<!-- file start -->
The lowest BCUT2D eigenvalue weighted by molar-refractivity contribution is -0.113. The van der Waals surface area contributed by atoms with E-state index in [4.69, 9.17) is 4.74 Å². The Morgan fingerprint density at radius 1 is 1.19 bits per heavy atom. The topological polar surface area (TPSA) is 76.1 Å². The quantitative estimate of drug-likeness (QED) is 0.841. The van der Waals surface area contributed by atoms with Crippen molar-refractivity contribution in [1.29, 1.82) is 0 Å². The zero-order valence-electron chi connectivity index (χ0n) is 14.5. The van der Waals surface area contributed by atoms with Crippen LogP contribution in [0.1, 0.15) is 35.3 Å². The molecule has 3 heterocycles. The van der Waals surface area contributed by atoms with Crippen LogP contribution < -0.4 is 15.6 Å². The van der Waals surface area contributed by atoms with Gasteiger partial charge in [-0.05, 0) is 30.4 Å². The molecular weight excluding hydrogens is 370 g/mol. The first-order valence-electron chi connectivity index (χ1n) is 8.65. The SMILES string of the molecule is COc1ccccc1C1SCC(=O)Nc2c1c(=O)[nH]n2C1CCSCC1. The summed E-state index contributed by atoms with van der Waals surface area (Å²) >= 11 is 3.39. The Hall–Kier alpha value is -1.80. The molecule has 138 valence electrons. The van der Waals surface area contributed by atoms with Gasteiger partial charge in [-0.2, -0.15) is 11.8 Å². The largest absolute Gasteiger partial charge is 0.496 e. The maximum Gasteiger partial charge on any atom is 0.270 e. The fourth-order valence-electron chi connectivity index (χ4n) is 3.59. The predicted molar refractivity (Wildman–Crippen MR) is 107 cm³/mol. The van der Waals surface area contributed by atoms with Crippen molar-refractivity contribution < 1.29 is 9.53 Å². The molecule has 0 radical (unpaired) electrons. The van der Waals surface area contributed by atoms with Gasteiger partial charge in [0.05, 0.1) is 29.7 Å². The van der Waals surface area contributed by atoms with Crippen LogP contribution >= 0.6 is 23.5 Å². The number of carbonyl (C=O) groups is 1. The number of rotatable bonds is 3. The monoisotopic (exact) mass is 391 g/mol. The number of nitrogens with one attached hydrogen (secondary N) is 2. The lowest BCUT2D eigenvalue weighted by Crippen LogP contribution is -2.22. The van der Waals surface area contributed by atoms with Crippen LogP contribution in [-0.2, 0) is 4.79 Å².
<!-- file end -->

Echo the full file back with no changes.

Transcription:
The lowest BCUT2D eigenvalue weighted by molar-refractivity contribution is -0.113. The van der Waals surface area contributed by atoms with E-state index in [4.69, 9.17) is 4.74 Å². The Morgan fingerprint density at radius 1 is 1.19 bits per heavy atom. The topological polar surface area (TPSA) is 76.1 Å². The quantitative estimate of drug-likeness (QED) is 0.841. The van der Waals surface area contributed by atoms with Crippen molar-refractivity contribution in [1.29, 1.82) is 0 Å². The zero-order valence-electron chi connectivity index (χ0n) is 14.5. The van der Waals surface area contributed by atoms with Crippen LogP contribution in [0.1, 0.15) is 35.3 Å². The molecule has 3 heterocycles. The van der Waals surface area contributed by atoms with Crippen LogP contribution < -0.4 is 15.6 Å². The van der Waals surface area contributed by atoms with Gasteiger partial charge in [-0.05, 0) is 30.4 Å². The molecular weight excluding hydrogens is 370 g/mol. The first-order valence-electron chi connectivity index (χ1n) is 8.65. The SMILES string of the molecule is COc1ccccc1C1SCC(=O)Nc2c1c(=O)[nH]n2C1CCSCC1. The summed E-state index contributed by atoms with van der Waals surface area (Å²) >= 11 is 3.39. The Hall–Kier alpha value is -1.80. The molecule has 138 valence electrons. The van der Waals surface area contributed by atoms with Gasteiger partial charge in [-0.2, -0.15) is 11.8 Å². The largest absolute Gasteiger partial charge is 0.496 e. The maximum Gasteiger partial charge on any atom is 0.270 e. The fourth-order valence-electron chi connectivity index (χ4n) is 3.59. The predicted molar refractivity (Wildman–Crippen MR) is 107 cm³/mol. The van der Waals surface area contributed by atoms with Crippen molar-refractivity contribution < 1.29 is 9.53 Å². The molecule has 0 radical (unpaired) electrons. The van der Waals surface area contributed by atoms with Gasteiger partial charge in [0.05, 0.1) is 29.7 Å². The van der Waals surface area contributed by atoms with Crippen LogP contribution >= 0.6 is 23.5 Å². The number of carbonyl (C=O) groups is 1. The number of rotatable bonds is 3. The monoisotopic (exact) mass is 391 g/mol. The number of nitrogens with one attached hydrogen (secondary N) is 2. The lowest BCUT2D eigenvalue weighted by Crippen LogP contribution is -2.22. The van der Waals surface area contributed by atoms with Crippen LogP contribution in [-0.2, 0) is 4.79 Å².